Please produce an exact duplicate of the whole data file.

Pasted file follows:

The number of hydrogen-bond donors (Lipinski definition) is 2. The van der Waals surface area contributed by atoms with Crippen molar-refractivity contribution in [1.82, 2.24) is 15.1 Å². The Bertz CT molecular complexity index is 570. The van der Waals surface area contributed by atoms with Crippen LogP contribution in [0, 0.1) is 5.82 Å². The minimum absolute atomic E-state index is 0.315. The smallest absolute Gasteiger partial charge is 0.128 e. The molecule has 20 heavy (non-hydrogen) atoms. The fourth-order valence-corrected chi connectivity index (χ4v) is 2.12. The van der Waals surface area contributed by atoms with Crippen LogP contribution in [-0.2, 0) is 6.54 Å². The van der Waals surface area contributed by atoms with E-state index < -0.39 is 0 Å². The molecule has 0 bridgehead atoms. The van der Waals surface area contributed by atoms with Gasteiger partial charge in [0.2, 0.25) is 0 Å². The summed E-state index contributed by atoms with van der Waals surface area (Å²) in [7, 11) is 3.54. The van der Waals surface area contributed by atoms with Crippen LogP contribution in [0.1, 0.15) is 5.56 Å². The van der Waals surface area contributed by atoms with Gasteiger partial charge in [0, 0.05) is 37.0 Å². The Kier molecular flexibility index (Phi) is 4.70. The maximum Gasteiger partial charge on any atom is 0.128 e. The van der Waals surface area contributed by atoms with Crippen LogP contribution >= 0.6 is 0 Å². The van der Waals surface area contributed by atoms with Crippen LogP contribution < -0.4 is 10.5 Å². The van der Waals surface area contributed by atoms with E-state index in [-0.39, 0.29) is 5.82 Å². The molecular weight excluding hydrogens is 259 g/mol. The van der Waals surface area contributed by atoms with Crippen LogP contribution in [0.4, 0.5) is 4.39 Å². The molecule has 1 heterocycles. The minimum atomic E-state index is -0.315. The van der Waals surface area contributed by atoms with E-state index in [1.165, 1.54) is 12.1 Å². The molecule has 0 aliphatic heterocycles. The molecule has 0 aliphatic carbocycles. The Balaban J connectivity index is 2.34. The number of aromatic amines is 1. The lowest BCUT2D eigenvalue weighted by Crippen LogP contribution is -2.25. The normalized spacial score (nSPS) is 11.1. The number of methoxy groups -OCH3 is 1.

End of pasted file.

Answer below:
The number of hydrogen-bond donors (Lipinski definition) is 2. The van der Waals surface area contributed by atoms with Crippen molar-refractivity contribution in [1.82, 2.24) is 15.1 Å². The Bertz CT molecular complexity index is 570. The van der Waals surface area contributed by atoms with Crippen LogP contribution in [0, 0.1) is 5.82 Å². The minimum absolute atomic E-state index is 0.315. The smallest absolute Gasteiger partial charge is 0.128 e. The molecule has 20 heavy (non-hydrogen) atoms. The fourth-order valence-corrected chi connectivity index (χ4v) is 2.12. The van der Waals surface area contributed by atoms with Crippen LogP contribution in [-0.2, 0) is 6.54 Å². The van der Waals surface area contributed by atoms with E-state index < -0.39 is 0 Å². The molecule has 0 bridgehead atoms. The van der Waals surface area contributed by atoms with Gasteiger partial charge in [0.2, 0.25) is 0 Å². The summed E-state index contributed by atoms with van der Waals surface area (Å²) in [7, 11) is 3.54. The van der Waals surface area contributed by atoms with Crippen LogP contribution in [0.1, 0.15) is 5.56 Å². The van der Waals surface area contributed by atoms with Gasteiger partial charge in [0, 0.05) is 37.0 Å². The Kier molecular flexibility index (Phi) is 4.70. The maximum Gasteiger partial charge on any atom is 0.128 e. The van der Waals surface area contributed by atoms with Crippen LogP contribution >= 0.6 is 0 Å². The van der Waals surface area contributed by atoms with Crippen LogP contribution < -0.4 is 10.5 Å². The van der Waals surface area contributed by atoms with E-state index in [-0.39, 0.29) is 5.82 Å². The molecular weight excluding hydrogens is 259 g/mol. The van der Waals surface area contributed by atoms with Crippen LogP contribution in [0.4, 0.5) is 4.39 Å². The molecule has 1 heterocycles. The minimum atomic E-state index is -0.315. The van der Waals surface area contributed by atoms with E-state index in [1.165, 1.54) is 12.1 Å². The molecule has 0 aliphatic heterocycles. The molecule has 0 aliphatic carbocycles. The Balaban J connectivity index is 2.34. The number of aromatic amines is 1. The lowest BCUT2D eigenvalue weighted by Crippen LogP contribution is -2.25. The normalized spacial score (nSPS) is 11.1. The number of methoxy groups -OCH3 is 1.